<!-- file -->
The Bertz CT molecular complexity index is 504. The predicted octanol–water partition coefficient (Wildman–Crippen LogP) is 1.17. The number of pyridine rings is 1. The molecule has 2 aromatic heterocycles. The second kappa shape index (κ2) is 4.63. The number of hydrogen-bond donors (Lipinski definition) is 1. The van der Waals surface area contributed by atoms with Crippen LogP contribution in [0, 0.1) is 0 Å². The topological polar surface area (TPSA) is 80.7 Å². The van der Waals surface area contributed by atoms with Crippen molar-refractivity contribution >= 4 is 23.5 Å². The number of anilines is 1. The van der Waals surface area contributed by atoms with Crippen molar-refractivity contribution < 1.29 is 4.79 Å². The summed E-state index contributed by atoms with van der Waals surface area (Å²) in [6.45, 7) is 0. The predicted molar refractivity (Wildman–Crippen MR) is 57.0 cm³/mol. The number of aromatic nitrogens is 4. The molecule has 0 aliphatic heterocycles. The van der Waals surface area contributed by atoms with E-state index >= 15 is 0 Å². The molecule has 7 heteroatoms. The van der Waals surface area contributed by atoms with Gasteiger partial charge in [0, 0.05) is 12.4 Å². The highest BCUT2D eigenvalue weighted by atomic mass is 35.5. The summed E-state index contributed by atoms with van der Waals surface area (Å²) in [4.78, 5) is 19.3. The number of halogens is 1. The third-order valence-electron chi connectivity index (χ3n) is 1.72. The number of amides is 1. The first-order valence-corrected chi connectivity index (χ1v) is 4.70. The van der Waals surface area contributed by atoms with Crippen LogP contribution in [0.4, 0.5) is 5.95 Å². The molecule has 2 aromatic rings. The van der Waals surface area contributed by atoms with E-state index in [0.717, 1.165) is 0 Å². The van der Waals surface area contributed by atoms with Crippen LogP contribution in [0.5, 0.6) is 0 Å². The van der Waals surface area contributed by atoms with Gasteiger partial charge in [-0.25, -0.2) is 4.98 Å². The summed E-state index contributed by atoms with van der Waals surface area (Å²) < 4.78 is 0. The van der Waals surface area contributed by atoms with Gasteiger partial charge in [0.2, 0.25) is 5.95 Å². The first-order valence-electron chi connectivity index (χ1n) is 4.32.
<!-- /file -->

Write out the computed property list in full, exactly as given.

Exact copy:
The Bertz CT molecular complexity index is 504. The predicted octanol–water partition coefficient (Wildman–Crippen LogP) is 1.17. The number of pyridine rings is 1. The molecule has 2 aromatic heterocycles. The second kappa shape index (κ2) is 4.63. The number of hydrogen-bond donors (Lipinski definition) is 1. The van der Waals surface area contributed by atoms with Crippen LogP contribution in [0, 0.1) is 0 Å². The topological polar surface area (TPSA) is 80.7 Å². The van der Waals surface area contributed by atoms with Crippen molar-refractivity contribution >= 4 is 23.5 Å². The number of anilines is 1. The van der Waals surface area contributed by atoms with Crippen molar-refractivity contribution < 1.29 is 4.79 Å². The summed E-state index contributed by atoms with van der Waals surface area (Å²) in [6.45, 7) is 0. The predicted molar refractivity (Wildman–Crippen MR) is 57.0 cm³/mol. The number of aromatic nitrogens is 4. The molecule has 0 aliphatic heterocycles. The van der Waals surface area contributed by atoms with E-state index >= 15 is 0 Å². The molecule has 7 heteroatoms. The van der Waals surface area contributed by atoms with Gasteiger partial charge in [0, 0.05) is 12.4 Å². The highest BCUT2D eigenvalue weighted by atomic mass is 35.5. The summed E-state index contributed by atoms with van der Waals surface area (Å²) in [4.78, 5) is 19.3. The number of halogens is 1. The third-order valence-electron chi connectivity index (χ3n) is 1.72. The number of amides is 1. The first-order valence-corrected chi connectivity index (χ1v) is 4.70. The van der Waals surface area contributed by atoms with Crippen LogP contribution in [0.4, 0.5) is 5.95 Å². The molecule has 2 aromatic rings. The van der Waals surface area contributed by atoms with E-state index in [0.717, 1.165) is 0 Å². The van der Waals surface area contributed by atoms with Crippen LogP contribution in [0.5, 0.6) is 0 Å². The van der Waals surface area contributed by atoms with Gasteiger partial charge in [-0.25, -0.2) is 4.98 Å². The summed E-state index contributed by atoms with van der Waals surface area (Å²) < 4.78 is 0. The van der Waals surface area contributed by atoms with Gasteiger partial charge in [0.2, 0.25) is 5.95 Å². The first-order valence-electron chi connectivity index (χ1n) is 4.32.